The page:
The damages and losses claimed by Ye Meng Yuan’s parents reveal that the magnitude of the loss for the family cannot be easily enumerated.  In such claims in California there is no statutory cap on the damages which may be payable if the claim involves a sum of more than US$25,000.  This claim will certainly result in a resolution significantly in excess of that figure.

Update 28th February 2014: In January 2014 the Shine Lawyers Aviation Law site ran an article which noted Qantas had fallen afoul of a regulatory requirement in the US enforced by the Department of Transportation (DOT) in its first enforcement proceeding for 2014 (here).  The DOT seems to be ramping up its enforcement actions against non-US carriers and, yesterday, fined Asiana Airlines $500,000 USD for not adhering to its “family assistance plan” in the wake of the crash at San Francisco.  Such plans are a requirement of non-US airlines under the US Foreign Air Carrier Family Support Act of 1997 (the Act).

The consent order (Docket Number DOT-OST-2014-0001, dated 25 February 2014) sends a message that compliance with family assistance plans put in place under the Act is not negotiable.  The policy behind the Act is to assure the US DOT and NTSB that non-US airlines serving the US will provide various services to passenger and their families following an accident which results in major loss of life.

Eighteen assurances must be given in a family assistance plan, and 3 were the subject of allegations which were made out pursuant to this consent order:

  • Asiana’s failure to establish a reliable, toll-free telephone number and provide staff to take calls from families of passengers involved in the accident (until 18 hours and 32 minutes following the crash).  This was found to be in breach of the regulation.
  • Asiana’s failure to notify families as soon as practicable after the carrier had identified the passengers.  Asiana took 2 days to successfully contact the families of just three quarters of the passengers, and some families took 5 days to be contacted.  This was found to be in breach of the regulation.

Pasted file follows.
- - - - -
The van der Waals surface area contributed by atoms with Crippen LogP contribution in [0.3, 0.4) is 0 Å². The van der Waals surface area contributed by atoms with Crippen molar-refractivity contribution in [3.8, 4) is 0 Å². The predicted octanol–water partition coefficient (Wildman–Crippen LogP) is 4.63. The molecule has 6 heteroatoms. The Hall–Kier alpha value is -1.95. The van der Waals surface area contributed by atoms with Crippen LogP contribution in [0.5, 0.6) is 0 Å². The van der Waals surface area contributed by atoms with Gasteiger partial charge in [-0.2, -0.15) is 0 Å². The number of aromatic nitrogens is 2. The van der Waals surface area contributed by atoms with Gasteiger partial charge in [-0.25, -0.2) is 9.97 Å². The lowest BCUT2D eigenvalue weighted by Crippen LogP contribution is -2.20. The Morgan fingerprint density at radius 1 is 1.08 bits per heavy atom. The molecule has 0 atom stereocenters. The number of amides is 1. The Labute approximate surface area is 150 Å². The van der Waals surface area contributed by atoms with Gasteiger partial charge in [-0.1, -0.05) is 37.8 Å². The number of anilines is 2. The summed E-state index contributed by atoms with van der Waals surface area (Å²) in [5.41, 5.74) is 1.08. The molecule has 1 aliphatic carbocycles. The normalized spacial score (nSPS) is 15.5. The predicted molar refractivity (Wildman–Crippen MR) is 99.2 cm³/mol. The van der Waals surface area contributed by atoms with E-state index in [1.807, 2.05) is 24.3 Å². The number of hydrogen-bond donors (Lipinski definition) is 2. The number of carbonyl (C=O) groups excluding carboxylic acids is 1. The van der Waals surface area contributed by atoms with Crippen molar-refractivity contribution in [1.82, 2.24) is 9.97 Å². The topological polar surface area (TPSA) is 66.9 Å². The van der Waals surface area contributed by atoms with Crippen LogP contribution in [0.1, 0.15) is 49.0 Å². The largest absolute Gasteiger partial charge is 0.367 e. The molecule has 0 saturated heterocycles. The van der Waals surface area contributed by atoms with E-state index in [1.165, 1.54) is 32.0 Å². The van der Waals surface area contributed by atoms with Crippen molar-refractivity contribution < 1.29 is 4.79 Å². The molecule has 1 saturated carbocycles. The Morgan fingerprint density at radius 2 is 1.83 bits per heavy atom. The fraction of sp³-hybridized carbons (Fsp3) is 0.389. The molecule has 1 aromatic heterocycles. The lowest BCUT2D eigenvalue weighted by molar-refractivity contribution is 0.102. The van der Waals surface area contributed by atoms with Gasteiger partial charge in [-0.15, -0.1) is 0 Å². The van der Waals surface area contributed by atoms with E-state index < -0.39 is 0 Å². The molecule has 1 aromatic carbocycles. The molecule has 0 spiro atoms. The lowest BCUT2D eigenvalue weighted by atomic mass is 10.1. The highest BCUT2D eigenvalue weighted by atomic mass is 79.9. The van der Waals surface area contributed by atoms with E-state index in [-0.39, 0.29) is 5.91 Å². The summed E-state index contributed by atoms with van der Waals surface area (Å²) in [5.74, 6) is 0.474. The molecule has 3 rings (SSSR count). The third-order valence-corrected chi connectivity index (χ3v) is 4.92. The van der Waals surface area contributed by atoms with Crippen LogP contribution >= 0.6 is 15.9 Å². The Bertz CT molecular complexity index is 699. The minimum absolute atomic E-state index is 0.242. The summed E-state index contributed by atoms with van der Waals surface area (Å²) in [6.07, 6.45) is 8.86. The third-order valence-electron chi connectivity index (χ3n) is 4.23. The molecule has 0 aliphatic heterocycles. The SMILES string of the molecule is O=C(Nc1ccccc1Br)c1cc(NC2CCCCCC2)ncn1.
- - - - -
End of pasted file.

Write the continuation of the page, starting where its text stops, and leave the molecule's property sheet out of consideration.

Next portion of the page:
• Asiana was considered to have committed insufficient resources to carry out its family assistance plan, based on its response to the crash which involved using assistance from another air carrier to, for example, secure a hotel for affected and stranded passengers in San Francisco.
The breaches of the statutory obligations were all characterised by the US DOT as “unfair and deceptive practices and unfair methods of competition” in contravention of federal law.

In mitigation of the penalties, Asiana explained that it had faced substantial challenges in responding to the accident, and made monumental efforts to assist passengers and their families in the aftermath of the accident.  It noted the accident occurred on the Saturday of the 4th of July holiday weekend in the US, and at 3:28am Seoul time.  Furthermore, Asiana’s regional staff from Los Angeles had to drive the 8 hour journey to San Francisco because SFO was closed following the crash.  The matters Asiana pleaded in its defence also included identification of practical difficulties in locating passengers’ families as some had booked through intermediaries like travel agencies in China (where the booking practice is not to give anything other than the travel agent’s phone number and such agents did not have contact information for families).

Notwithstanding these factors the US DOT concluded that the statutory violations were still considered serious enough to warrant enforcement action in order to deter such future unlawful practices by Asiana and other carriers.


Written by Shine Lawyers. Last modified: October 27, 2013.